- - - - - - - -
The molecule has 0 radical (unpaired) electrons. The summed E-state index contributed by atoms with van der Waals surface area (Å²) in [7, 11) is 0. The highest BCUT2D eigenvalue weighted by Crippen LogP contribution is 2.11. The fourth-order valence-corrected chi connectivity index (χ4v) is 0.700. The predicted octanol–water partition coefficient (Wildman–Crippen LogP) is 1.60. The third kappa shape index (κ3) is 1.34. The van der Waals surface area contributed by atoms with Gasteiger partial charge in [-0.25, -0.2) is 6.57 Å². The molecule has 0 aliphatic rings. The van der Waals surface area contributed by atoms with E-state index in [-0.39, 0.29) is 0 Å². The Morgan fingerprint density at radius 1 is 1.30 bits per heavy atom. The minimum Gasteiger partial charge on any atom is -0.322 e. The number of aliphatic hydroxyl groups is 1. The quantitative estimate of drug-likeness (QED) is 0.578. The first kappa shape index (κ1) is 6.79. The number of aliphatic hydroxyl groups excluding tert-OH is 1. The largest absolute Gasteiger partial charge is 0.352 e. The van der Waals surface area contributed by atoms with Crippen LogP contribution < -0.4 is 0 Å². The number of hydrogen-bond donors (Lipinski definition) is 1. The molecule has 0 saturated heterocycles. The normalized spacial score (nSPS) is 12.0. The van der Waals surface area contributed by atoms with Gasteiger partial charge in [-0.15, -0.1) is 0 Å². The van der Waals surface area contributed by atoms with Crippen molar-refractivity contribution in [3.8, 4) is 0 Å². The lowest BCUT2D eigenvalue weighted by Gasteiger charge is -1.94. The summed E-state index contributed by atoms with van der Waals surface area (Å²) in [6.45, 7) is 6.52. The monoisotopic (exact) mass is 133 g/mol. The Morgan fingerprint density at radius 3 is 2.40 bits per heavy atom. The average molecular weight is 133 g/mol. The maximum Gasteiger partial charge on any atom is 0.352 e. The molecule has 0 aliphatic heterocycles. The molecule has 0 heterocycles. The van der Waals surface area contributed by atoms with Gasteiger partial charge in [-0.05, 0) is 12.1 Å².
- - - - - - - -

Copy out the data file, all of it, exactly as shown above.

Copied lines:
The molecule has 0 radical (unpaired) electrons. The summed E-state index contributed by atoms with van der Waals surface area (Å²) in [7, 11) is 0. The highest BCUT2D eigenvalue weighted by Crippen LogP contribution is 2.11. The fourth-order valence-corrected chi connectivity index (χ4v) is 0.700. The predicted octanol–water partition coefficient (Wildman–Crippen LogP) is 1.60. The third kappa shape index (κ3) is 1.34. The van der Waals surface area contributed by atoms with Gasteiger partial charge in [-0.25, -0.2) is 6.57 Å². The molecule has 0 aliphatic rings. The van der Waals surface area contributed by atoms with E-state index in [-0.39, 0.29) is 0 Å². The Morgan fingerprint density at radius 1 is 1.30 bits per heavy atom. The minimum Gasteiger partial charge on any atom is -0.322 e. The number of aliphatic hydroxyl groups is 1. The quantitative estimate of drug-likeness (QED) is 0.578. The first kappa shape index (κ1) is 6.79. The number of aliphatic hydroxyl groups excluding tert-OH is 1. The largest absolute Gasteiger partial charge is 0.352 e. The van der Waals surface area contributed by atoms with Crippen LogP contribution < -0.4 is 0 Å². The number of hydrogen-bond donors (Lipinski definition) is 1. The molecule has 0 saturated heterocycles. The normalized spacial score (nSPS) is 12.0. The van der Waals surface area contributed by atoms with Gasteiger partial charge in [-0.15, -0.1) is 0 Å². The van der Waals surface area contributed by atoms with Crippen molar-refractivity contribution in [3.8, 4) is 0 Å². The lowest BCUT2D eigenvalue weighted by Gasteiger charge is -1.94. The summed E-state index contributed by atoms with van der Waals surface area (Å²) in [6.45, 7) is 6.52. The monoisotopic (exact) mass is 133 g/mol. The Morgan fingerprint density at radius 3 is 2.40 bits per heavy atom. The average molecular weight is 133 g/mol. The maximum Gasteiger partial charge on any atom is 0.352 e. The molecule has 0 aliphatic heterocycles. The molecule has 0 heterocycles. The van der Waals surface area contributed by atoms with Gasteiger partial charge in [-0.05, 0) is 12.1 Å².